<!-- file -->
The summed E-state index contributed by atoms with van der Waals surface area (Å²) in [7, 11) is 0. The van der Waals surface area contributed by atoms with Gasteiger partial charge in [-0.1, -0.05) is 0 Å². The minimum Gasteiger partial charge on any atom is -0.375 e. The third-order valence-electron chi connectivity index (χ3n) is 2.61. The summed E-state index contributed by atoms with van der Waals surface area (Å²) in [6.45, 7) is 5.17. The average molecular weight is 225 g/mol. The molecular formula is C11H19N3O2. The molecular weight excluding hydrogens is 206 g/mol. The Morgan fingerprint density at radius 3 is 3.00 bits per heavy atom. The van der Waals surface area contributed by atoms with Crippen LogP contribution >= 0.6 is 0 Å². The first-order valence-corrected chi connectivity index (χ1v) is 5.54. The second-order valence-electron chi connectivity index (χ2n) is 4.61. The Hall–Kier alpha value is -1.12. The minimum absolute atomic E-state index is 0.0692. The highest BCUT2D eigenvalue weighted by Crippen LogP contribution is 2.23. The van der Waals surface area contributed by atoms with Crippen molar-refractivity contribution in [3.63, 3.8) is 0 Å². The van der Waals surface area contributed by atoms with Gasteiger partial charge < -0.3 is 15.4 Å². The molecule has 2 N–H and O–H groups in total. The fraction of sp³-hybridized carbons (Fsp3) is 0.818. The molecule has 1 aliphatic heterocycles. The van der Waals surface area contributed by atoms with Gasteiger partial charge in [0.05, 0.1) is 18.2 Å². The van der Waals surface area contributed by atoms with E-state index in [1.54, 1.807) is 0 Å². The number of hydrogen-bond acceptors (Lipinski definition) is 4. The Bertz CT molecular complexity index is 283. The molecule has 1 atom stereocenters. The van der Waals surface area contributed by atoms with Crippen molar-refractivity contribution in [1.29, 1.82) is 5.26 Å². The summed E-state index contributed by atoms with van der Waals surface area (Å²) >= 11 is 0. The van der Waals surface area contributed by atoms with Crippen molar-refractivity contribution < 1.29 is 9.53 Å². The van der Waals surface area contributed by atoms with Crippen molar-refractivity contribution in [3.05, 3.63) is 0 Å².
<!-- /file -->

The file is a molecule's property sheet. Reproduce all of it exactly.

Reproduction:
The summed E-state index contributed by atoms with van der Waals surface area (Å²) in [7, 11) is 0. The van der Waals surface area contributed by atoms with Gasteiger partial charge in [-0.1, -0.05) is 0 Å². The minimum Gasteiger partial charge on any atom is -0.375 e. The third-order valence-electron chi connectivity index (χ3n) is 2.61. The summed E-state index contributed by atoms with van der Waals surface area (Å²) in [6.45, 7) is 5.17. The average molecular weight is 225 g/mol. The molecular formula is C11H19N3O2. The molecular weight excluding hydrogens is 206 g/mol. The Morgan fingerprint density at radius 3 is 3.00 bits per heavy atom. The van der Waals surface area contributed by atoms with Crippen LogP contribution >= 0.6 is 0 Å². The first-order valence-corrected chi connectivity index (χ1v) is 5.54. The second-order valence-electron chi connectivity index (χ2n) is 4.61. The Hall–Kier alpha value is -1.12. The minimum absolute atomic E-state index is 0.0692. The highest BCUT2D eigenvalue weighted by Crippen LogP contribution is 2.23. The van der Waals surface area contributed by atoms with Crippen molar-refractivity contribution in [3.63, 3.8) is 0 Å². The van der Waals surface area contributed by atoms with Gasteiger partial charge < -0.3 is 15.4 Å². The molecule has 2 N–H and O–H groups in total. The fraction of sp³-hybridized carbons (Fsp3) is 0.818. The molecule has 1 aliphatic heterocycles. The van der Waals surface area contributed by atoms with Gasteiger partial charge in [0.05, 0.1) is 18.2 Å². The van der Waals surface area contributed by atoms with E-state index in [1.54, 1.807) is 0 Å². The number of hydrogen-bond acceptors (Lipinski definition) is 4. The Bertz CT molecular complexity index is 283. The molecule has 1 atom stereocenters. The van der Waals surface area contributed by atoms with Crippen molar-refractivity contribution in [1.29, 1.82) is 5.26 Å². The summed E-state index contributed by atoms with van der Waals surface area (Å²) >= 11 is 0. The van der Waals surface area contributed by atoms with Crippen molar-refractivity contribution < 1.29 is 9.53 Å². The van der Waals surface area contributed by atoms with Crippen molar-refractivity contribution in [3.05, 3.63) is 0 Å².